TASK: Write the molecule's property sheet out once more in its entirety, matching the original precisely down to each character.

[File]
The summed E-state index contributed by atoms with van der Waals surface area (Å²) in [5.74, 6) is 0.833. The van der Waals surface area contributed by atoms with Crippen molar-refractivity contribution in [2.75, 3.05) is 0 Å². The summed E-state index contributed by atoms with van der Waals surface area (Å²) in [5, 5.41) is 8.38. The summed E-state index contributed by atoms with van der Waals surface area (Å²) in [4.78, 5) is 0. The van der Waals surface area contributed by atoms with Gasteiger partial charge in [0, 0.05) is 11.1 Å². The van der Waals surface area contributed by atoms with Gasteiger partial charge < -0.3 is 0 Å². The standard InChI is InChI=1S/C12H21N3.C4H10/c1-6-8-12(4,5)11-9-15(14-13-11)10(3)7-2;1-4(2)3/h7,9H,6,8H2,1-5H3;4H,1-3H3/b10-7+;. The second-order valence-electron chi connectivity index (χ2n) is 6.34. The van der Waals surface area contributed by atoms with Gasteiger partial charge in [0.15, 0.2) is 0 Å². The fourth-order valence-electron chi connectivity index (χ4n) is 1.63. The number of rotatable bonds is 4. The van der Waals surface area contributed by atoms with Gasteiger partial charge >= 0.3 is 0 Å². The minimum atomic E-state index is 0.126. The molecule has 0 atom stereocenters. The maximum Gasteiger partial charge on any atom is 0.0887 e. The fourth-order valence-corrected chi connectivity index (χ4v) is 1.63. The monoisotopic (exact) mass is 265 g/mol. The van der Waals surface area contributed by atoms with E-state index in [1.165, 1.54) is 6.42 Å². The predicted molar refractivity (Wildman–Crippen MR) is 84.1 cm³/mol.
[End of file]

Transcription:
The summed E-state index contributed by atoms with van der Waals surface area (Å²) in [5.74, 6) is 0.833. The van der Waals surface area contributed by atoms with Crippen molar-refractivity contribution in [2.75, 3.05) is 0 Å². The summed E-state index contributed by atoms with van der Waals surface area (Å²) in [5, 5.41) is 8.38. The summed E-state index contributed by atoms with van der Waals surface area (Å²) in [4.78, 5) is 0. The van der Waals surface area contributed by atoms with Gasteiger partial charge in [0, 0.05) is 11.1 Å². The van der Waals surface area contributed by atoms with Gasteiger partial charge < -0.3 is 0 Å². The standard InChI is InChI=1S/C12H21N3.C4H10/c1-6-8-12(4,5)11-9-15(14-13-11)10(3)7-2;1-4(2)3/h7,9H,6,8H2,1-5H3;4H,1-3H3/b10-7+;. The second-order valence-electron chi connectivity index (χ2n) is 6.34. The van der Waals surface area contributed by atoms with Gasteiger partial charge in [0.15, 0.2) is 0 Å². The fourth-order valence-electron chi connectivity index (χ4n) is 1.63. The number of rotatable bonds is 4. The van der Waals surface area contributed by atoms with Gasteiger partial charge >= 0.3 is 0 Å². The minimum atomic E-state index is 0.126. The molecule has 0 atom stereocenters. The maximum Gasteiger partial charge on any atom is 0.0887 e. The fourth-order valence-corrected chi connectivity index (χ4v) is 1.63. The monoisotopic (exact) mass is 265 g/mol. The van der Waals surface area contributed by atoms with E-state index in [1.165, 1.54) is 6.42 Å². The predicted molar refractivity (Wildman–Crippen MR) is 84.1 cm³/mol.